While Grant’s study involved people who had practiced Zen meditation for 1,000 hours or more, Fadel Zeidan, a psychological researcher, wondered whether a briefer meditation experience could have an effect.
“I was curious whether things can happen immediately,” says Zeidan. “We live in this drive-through society. We want things quick and easy.”
For three years, from 2005 to 2008, Zeidan tested the pain sensitivity of some small groups of college undergraduates at the University of North Carolina at Charlotte. He then gave them simple mindfulness instructions and had them practice for 20 minutes at a time on three consecutive days. He found that the students had a higher tolerance for pain than when they started.
“Pain is undeniable ... and it happens in the moment,” says Zeidan, a mindfulness practitioner. “Mindfulness teaches, ‘You can let it go.’ ”
The college students’ brief training also made them noticeably less anxious, Zeidan says. And they felt less pain even when not meditating. “We found out that meditation has a lasting effect on cognition even with short-term training,” he says.
In recent years, clinical psychologists have used this insight to develop mindfulness-based cognitive therapy, which has proved effective for helping people deal with anxiety and depression. It has even been shown to prevent a recurrence of depression.
In Albuquerque, Krause underwent her training with Michelle DuVal, who teaches classes at a local health center and at the Univerity of New Mexico. DuVal sees about 600 students a year, most of whom are in their 40s and 50s.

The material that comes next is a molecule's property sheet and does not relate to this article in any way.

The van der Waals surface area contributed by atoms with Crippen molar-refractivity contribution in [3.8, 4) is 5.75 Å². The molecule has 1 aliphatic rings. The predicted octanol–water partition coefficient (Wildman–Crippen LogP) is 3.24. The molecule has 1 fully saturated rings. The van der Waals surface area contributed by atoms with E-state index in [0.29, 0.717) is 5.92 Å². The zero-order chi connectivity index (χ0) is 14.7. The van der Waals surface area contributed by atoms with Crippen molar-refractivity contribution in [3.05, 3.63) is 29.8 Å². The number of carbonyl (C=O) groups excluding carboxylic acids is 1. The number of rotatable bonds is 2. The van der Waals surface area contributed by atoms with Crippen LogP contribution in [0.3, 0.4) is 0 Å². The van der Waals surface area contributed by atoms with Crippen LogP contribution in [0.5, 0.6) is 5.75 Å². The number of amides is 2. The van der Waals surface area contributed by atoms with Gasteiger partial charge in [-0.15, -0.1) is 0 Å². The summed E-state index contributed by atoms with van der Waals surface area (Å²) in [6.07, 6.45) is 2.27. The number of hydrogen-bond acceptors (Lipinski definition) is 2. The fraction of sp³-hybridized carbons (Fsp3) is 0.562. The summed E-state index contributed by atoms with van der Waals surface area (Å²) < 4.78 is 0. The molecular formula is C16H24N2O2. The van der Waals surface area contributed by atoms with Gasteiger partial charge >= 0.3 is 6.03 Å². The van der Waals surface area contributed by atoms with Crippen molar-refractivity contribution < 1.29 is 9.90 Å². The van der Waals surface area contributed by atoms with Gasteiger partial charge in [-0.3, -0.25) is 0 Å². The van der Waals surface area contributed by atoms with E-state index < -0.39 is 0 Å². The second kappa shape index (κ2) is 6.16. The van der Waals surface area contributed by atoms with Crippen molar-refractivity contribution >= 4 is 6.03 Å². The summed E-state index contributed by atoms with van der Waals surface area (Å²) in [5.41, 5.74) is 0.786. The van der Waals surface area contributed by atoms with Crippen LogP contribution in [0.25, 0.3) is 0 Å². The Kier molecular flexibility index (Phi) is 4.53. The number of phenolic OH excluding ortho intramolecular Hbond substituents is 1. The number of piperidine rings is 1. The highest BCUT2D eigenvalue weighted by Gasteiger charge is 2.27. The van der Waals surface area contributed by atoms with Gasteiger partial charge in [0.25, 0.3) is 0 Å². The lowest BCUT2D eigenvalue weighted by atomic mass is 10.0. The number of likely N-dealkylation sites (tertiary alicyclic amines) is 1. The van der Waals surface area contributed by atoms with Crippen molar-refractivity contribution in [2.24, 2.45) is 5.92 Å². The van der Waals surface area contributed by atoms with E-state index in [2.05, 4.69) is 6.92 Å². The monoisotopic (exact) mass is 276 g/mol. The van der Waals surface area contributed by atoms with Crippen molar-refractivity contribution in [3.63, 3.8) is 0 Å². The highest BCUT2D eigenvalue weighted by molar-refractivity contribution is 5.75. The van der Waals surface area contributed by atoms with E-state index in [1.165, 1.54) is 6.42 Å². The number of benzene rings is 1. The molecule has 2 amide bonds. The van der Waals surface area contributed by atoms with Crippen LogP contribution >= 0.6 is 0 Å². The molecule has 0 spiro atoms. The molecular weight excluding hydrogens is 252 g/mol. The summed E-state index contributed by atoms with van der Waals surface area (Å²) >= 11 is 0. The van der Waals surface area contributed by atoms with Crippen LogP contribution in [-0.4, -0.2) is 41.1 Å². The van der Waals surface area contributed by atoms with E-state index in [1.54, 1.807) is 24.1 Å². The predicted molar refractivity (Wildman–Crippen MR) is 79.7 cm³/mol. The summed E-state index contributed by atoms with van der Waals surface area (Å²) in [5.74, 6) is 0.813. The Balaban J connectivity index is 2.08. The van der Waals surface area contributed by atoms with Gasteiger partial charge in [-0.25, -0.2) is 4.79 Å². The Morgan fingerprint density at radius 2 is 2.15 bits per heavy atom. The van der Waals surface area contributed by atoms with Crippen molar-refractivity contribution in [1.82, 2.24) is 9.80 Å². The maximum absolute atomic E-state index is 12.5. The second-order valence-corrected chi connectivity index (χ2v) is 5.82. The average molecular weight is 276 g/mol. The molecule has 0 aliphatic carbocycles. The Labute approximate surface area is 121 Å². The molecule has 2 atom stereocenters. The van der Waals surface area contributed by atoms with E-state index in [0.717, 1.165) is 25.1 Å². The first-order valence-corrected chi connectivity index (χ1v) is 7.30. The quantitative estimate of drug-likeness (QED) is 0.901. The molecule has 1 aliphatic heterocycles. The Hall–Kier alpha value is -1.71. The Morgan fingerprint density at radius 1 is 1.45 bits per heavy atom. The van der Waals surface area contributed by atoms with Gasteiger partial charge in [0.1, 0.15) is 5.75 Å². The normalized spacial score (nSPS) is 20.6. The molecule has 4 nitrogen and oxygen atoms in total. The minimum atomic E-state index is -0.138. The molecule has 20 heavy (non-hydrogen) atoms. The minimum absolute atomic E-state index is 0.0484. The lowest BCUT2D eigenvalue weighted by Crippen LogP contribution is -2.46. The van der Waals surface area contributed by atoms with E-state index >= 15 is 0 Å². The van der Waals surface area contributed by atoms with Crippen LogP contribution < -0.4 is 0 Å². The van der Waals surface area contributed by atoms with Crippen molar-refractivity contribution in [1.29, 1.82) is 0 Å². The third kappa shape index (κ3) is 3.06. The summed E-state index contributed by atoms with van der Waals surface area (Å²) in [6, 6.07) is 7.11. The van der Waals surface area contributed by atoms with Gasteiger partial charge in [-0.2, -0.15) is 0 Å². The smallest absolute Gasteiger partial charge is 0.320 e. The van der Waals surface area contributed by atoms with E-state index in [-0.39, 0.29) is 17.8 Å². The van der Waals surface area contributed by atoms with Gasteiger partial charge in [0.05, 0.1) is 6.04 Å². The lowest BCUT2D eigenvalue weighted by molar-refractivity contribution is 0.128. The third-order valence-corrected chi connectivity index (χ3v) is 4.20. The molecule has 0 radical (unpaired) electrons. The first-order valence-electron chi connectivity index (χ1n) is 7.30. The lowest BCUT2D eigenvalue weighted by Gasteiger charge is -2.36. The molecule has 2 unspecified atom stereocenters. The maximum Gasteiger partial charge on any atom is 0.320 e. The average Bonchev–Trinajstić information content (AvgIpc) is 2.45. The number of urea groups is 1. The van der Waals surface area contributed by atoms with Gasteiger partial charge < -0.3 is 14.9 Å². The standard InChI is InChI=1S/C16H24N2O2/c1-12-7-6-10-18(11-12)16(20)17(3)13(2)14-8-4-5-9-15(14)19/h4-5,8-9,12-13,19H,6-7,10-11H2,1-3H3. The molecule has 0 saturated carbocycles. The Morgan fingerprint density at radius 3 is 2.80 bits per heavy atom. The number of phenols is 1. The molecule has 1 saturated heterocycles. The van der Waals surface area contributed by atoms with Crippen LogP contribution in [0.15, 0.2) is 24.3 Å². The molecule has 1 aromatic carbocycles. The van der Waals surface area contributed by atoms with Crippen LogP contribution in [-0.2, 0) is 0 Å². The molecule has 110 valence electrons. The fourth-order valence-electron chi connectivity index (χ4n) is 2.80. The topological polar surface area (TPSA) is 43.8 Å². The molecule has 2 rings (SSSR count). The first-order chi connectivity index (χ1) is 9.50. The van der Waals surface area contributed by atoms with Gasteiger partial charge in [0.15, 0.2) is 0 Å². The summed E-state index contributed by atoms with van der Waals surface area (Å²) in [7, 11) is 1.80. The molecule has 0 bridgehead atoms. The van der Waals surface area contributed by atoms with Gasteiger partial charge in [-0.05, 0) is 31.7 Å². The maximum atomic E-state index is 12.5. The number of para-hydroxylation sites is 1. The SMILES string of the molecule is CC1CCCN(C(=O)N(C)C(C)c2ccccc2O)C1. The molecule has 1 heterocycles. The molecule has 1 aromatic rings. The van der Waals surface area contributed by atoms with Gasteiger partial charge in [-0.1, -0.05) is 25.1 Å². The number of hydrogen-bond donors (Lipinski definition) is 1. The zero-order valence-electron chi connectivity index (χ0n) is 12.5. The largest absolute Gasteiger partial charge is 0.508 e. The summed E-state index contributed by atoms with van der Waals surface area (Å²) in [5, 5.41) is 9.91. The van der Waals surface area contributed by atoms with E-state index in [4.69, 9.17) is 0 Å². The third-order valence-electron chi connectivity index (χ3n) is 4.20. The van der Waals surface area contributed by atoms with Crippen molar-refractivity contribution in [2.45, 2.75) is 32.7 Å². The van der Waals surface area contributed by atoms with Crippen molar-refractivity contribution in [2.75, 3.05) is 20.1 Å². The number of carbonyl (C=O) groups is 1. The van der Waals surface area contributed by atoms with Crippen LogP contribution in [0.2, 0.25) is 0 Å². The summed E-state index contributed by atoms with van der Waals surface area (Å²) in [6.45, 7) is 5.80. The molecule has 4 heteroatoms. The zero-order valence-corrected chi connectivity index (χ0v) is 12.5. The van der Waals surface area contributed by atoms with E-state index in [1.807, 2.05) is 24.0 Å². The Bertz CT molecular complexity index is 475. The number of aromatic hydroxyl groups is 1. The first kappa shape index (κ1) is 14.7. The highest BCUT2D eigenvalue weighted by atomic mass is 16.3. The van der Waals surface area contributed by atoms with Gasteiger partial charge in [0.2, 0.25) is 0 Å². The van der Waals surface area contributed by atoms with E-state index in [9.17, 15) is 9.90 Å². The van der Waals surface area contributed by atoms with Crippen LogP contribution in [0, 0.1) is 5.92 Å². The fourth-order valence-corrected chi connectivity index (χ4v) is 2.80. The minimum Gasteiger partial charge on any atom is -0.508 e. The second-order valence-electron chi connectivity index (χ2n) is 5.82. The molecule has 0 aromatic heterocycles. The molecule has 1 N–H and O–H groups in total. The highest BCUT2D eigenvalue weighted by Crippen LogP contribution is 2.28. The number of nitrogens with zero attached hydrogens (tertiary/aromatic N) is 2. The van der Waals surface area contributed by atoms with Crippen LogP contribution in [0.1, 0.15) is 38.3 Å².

DuVal, whose father was a meditation teacher, had a high-pressure career as an independent filmmaker when she realized about five years ago that her life was out of control.
“I got really stressed and couldn’t handle it anymore,” DuVal recalls. “My dad said, ‘Why don’t you try meditating?’ I tried it and very quickly started realizing the benefit.” Last year, she took over for her father when he retired.
Not a religion
Although mindfulness meditation practices are often associated with Buddhism, DuVal says her teaching is not religious. “What it means to meditate itself isn’t religious,” she explains. “It’s something that you do with your mind, basically.”
Mindfulness meditation seems to have something for everyone, DuVal says. In a recent class, “some people were just stressed out at their jobs,” she says. “Other people are facing life-threatening illnesses. I had a woman with stomach cancer. I had a man who had broken his back in several places and was in chronic pain.”
Learning to adopt a mindful attitude “changes everything,” DuVal says, “because the whole world comes from your mind. We train them in putting their minds into the present, where stress cannot and does not exist.”
Resting the mind
A key point is realizing that whatever we experience, “it’s not outside of us,” DuVal says. “It’s our relationship to things happening in our life that causes the stress. It’s how we look at them. How we think about them.”
Michael Haederle is a freelance writer whose work has appeared in People, the New York Times and the Los Angeles Times.